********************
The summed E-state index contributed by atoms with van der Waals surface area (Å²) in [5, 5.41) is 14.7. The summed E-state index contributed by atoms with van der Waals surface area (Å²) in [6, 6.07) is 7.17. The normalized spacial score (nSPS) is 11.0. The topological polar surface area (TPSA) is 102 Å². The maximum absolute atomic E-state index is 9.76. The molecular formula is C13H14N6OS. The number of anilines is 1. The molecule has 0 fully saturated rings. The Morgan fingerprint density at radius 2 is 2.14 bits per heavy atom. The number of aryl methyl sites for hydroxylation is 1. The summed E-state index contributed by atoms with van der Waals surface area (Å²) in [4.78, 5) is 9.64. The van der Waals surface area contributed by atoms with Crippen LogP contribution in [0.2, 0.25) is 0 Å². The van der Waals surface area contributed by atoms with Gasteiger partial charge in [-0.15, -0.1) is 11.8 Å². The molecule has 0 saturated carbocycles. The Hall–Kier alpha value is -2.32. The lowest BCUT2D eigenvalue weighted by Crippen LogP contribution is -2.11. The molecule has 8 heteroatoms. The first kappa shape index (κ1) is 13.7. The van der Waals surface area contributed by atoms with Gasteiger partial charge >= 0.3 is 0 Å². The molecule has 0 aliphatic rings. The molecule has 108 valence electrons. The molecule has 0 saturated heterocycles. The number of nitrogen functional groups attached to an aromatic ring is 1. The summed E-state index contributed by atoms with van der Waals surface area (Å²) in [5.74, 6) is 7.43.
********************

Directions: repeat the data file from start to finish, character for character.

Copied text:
The summed E-state index contributed by atoms with van der Waals surface area (Å²) in [5, 5.41) is 14.7. The summed E-state index contributed by atoms with van der Waals surface area (Å²) in [6, 6.07) is 7.17. The normalized spacial score (nSPS) is 11.0. The topological polar surface area (TPSA) is 102 Å². The maximum absolute atomic E-state index is 9.76. The molecular formula is C13H14N6OS. The number of anilines is 1. The molecule has 0 fully saturated rings. The Morgan fingerprint density at radius 2 is 2.14 bits per heavy atom. The number of aryl methyl sites for hydroxylation is 1. The summed E-state index contributed by atoms with van der Waals surface area (Å²) in [4.78, 5) is 9.64. The van der Waals surface area contributed by atoms with Crippen LogP contribution in [0.2, 0.25) is 0 Å². The van der Waals surface area contributed by atoms with Gasteiger partial charge in [-0.15, -0.1) is 11.8 Å². The molecule has 0 saturated carbocycles. The Hall–Kier alpha value is -2.32. The lowest BCUT2D eigenvalue weighted by Crippen LogP contribution is -2.11. The molecule has 8 heteroatoms. The first kappa shape index (κ1) is 13.7. The van der Waals surface area contributed by atoms with Gasteiger partial charge >= 0.3 is 0 Å². The molecule has 0 aliphatic rings. The molecule has 108 valence electrons. The molecule has 0 saturated heterocycles. The number of nitrogen functional groups attached to an aromatic ring is 1. The summed E-state index contributed by atoms with van der Waals surface area (Å²) in [5.74, 6) is 7.43.